The Rose: The Decline of a Rock Star

Many comparisons between Almost Famous and Daisy Jones and the Six have been made and almost all of them are obvious. In 2000, when Cameron Crowe released an autobiographical film in which he recalled how he accompanied the greatest rock band of the 1970s – Led Zeppelin – to write an article for Rolling Stone. He nailed it and won an Oscar for Best Original Screenplay. Daisy Jones was born from an image of the author of the book about the band Fleetwood Mac, which would be a contemporary of Stillwater (the band from the movie Almost Famous), with similar problems.

In addition to the romance between Daisy Jones and Billy Dunne trying to capture the energy of the relationship between Stevie Nicks and Lindsey Buckingham, the character has a drug consumption similar to what is alleged to Stevie, openly chemically dependent, although borrowing the look, gesture and the voice of Florence Welch of Florence + the Machine. But the image of a free, addicted, and tormented singer is nothing new on TV or in the movies. One of the best films about the backstage of music and its effect on the life of a fragile person yielded a beautiful film, The Rose, which had an inspired Bette Midler in the lead role.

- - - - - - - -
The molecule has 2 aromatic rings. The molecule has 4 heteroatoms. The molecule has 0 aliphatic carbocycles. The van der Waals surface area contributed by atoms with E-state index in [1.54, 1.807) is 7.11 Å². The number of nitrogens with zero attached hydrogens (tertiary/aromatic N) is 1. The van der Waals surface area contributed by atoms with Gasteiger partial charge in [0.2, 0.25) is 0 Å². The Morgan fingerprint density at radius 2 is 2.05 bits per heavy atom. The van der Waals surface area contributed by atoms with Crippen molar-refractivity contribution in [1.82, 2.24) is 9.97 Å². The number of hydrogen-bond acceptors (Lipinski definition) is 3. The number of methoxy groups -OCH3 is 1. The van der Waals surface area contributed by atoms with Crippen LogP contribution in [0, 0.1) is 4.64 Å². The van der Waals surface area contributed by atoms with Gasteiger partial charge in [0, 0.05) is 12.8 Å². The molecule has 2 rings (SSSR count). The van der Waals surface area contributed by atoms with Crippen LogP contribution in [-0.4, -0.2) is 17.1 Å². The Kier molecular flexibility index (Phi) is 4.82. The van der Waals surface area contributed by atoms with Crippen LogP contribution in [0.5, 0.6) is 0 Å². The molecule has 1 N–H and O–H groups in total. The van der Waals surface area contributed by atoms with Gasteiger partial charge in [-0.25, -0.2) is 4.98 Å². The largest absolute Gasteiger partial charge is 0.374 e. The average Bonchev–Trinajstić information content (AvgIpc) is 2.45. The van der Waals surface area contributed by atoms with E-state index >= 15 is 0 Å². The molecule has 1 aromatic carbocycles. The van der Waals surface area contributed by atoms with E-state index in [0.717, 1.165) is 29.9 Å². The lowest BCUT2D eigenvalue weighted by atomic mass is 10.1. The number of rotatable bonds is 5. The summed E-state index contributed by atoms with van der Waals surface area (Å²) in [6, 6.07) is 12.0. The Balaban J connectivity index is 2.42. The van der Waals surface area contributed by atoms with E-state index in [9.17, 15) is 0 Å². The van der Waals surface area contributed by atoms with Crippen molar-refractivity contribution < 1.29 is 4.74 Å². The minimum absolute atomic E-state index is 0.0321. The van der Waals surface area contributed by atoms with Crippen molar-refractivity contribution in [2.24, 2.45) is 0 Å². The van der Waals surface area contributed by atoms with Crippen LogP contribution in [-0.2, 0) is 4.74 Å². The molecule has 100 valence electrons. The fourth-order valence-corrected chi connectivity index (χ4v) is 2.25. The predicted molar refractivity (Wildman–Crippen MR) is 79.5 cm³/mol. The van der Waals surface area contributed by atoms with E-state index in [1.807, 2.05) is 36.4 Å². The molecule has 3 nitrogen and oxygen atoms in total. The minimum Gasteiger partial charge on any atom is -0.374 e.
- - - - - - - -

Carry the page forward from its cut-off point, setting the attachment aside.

Nominated for 4 Oscars, including Best Actress (Midler) – which he lost to Sally Field in Norma Rae – and Supporting Actor (Frederick Forrest) has a visceral and iconic performance by Bette. It was a project offered to Ken Russell (who preferred to direct Valentino, with Rudolf Nureyev), filmed in 1978 and released in 1979, less than 10 years after the death of Janis Joplin, whose story is obviously the inspiration for the film. So much so that The Rose was originally going to be called Pearl (Janis’ nickname and the title of her latest album), but the singer’s family managed to forbid it.

The film tells the story of a self-destructive rock star, Mary Rose Foster (Bette Midler) who struggles to deal with the pressures of her career, alcoholism, drug addiction, and the demands of her greedy manager, Rudge Campbell (Alan Bates). Exhausted, insecure, and poorly advised, Rose enters a tragic and sad spiral, which culminates in an emotional and definitive performance. Much like what we’re seeing in the Amazon Prime Video series, with a great performance by Riley Keough.

Although cliché, The Rose and Daisy Jones reflect how complex the universe of music is for women, especially for over 50 years. Until today, the story of Janis Joplin has not been officially portrayed and in Almost Famous, it is the groupie Penny Lane (Kate Hudson) who almost overdoses (the actress was nominated for an Oscar as a Supporting Actress).

There is a project still in the pre-production stage to remake The Rose with Cynthia Erivo in the title role. We wonder if it’s still coming out of paper?


Deixe um comentário

Preencha os seus dados abaixo ou clique em um ícone para log in:

Logo do

Você está comentando utilizando sua conta Sair /  Alterar )

Foto do Facebook

Você está comentando utilizando sua conta Facebook. Sair /  Alterar )

Conectando a %s